Elections Deepen Kenya’s Partisan Divide
January 4, 2018
After two elections, two supreme court decisions, and almost four months of waiting, Kenyan President Uhuru Kenyatta was finally sworn in on November 28 to a second term of office. It was not the joyous occasion Kenyatta’s supporters had hoped for. The October 26 repeat election was boycotted by opposition challenger Raila Odinga, and voter turnout dropped to 38 percent from the 80 percent turnout in the annulled August 8 poll.
This was a far cry from Kenyatta’s expectations earlier in the year. At the campaign’s start, Kenyatta and his vice-presidential running mate William Ruto were riding high in the polls, thanks in part to four successive years of strong GDP growth. New roads and railroads, a real estate boom, and Nairobi’s gleaming new skyline seemed to validate Kenyatta’s single-minded focus on economic development. More importantly, opposition to Kenyatta and Ruto looked weak and divided. Even among Odinga’s supporters, there was some uncertainty whether at 72, he could rally and hold together a large enough coalition to make yet another (his fourth) presidential run.
As it turned out, Odinga had more horsepower than many anticipated. By early summer, Odinga was rapidly closing the gap in the polls, and key regional leaders, including Kalonzo Musyoka, Moses Wetangula, and Musalia Mudavadi, had rallied to his National Super Alliance (NASA) movement. Though private polls consistently showed Kenyatta with a five to seven-point statistical lead, Kenyatta’s partisans worried the election might be slipping away. For his part, Odinga was confident he finally had the numbers to win.
In the end, Kenyatta won the August election much as the private polls predicted he would. Odinga and his followers immediately alleged widespread rigging. In a surprise decision on September 1, Kenya’s supreme court annulled the August 8 ballot. The court did not find evidence of rigging, but rather of irregularities and illegalities at the Independent Electoral and Boundaries Commission (IEBC) so widespread as to make a fair determination of the result impossible. A new election date was set for October 26.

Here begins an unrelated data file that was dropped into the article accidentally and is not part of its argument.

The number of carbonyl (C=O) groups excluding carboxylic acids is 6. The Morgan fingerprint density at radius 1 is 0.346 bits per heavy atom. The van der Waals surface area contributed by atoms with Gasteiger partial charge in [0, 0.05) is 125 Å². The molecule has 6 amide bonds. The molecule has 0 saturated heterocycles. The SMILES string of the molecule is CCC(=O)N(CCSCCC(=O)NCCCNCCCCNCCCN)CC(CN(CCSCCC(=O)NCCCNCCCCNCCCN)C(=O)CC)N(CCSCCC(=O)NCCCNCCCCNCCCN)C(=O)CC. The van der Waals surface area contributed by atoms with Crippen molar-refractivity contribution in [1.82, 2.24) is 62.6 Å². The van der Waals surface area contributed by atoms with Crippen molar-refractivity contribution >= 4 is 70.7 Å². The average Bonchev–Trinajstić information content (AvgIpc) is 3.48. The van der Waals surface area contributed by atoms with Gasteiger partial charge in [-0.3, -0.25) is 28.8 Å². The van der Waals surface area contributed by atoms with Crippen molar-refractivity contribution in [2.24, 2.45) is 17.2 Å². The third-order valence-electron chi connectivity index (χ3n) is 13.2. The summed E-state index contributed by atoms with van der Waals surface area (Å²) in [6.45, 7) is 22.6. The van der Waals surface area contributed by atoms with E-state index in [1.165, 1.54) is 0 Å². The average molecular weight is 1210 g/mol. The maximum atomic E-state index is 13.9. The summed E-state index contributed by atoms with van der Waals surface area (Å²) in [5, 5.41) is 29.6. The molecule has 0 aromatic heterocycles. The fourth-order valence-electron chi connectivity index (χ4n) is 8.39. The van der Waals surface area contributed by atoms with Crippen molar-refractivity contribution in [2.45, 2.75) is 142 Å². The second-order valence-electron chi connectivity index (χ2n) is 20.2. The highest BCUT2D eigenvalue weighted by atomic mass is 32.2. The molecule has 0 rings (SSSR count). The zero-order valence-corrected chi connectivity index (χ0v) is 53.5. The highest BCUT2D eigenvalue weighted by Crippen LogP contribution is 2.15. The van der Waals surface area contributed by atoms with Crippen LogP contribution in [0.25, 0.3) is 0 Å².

Kenyatta’s response was to savage the supreme court and introduce legislation to restrict the autonomy of the court and the IEBC in overseeing future elections. From his camp, Odinga redoubled demands for a complete overhaul of Kenya’s electoral machinery before any new vote. Under pressure from both sides, the IEBC buckled. One commissioner, in fear for her life, fled to the United States. IEBC Chairman Wafula Chebukati announced on October 18 that the IEBC simply wasn’t in a position to produce a credible election, although this admission was awkwardly recanted less than a week later.
As many had predicted, Odinga withdrew from the race and called upon his supporters to boycott what he claimed would be another rigged contest. Western diplomats failed in efforts to broker a deal to persuade Odinga to re-enter the race, and the Kenyatta government pressed ahead with the one-sided re-run.
Reflecting on the election in remarks to a Washington audience at CSIS on November 9, Odinga warned that Kenya was headed towards dictatorship. He called for greater international support for the defense of democracy in Kenya and vowed to continue leading resistance to an “illegitimate” government.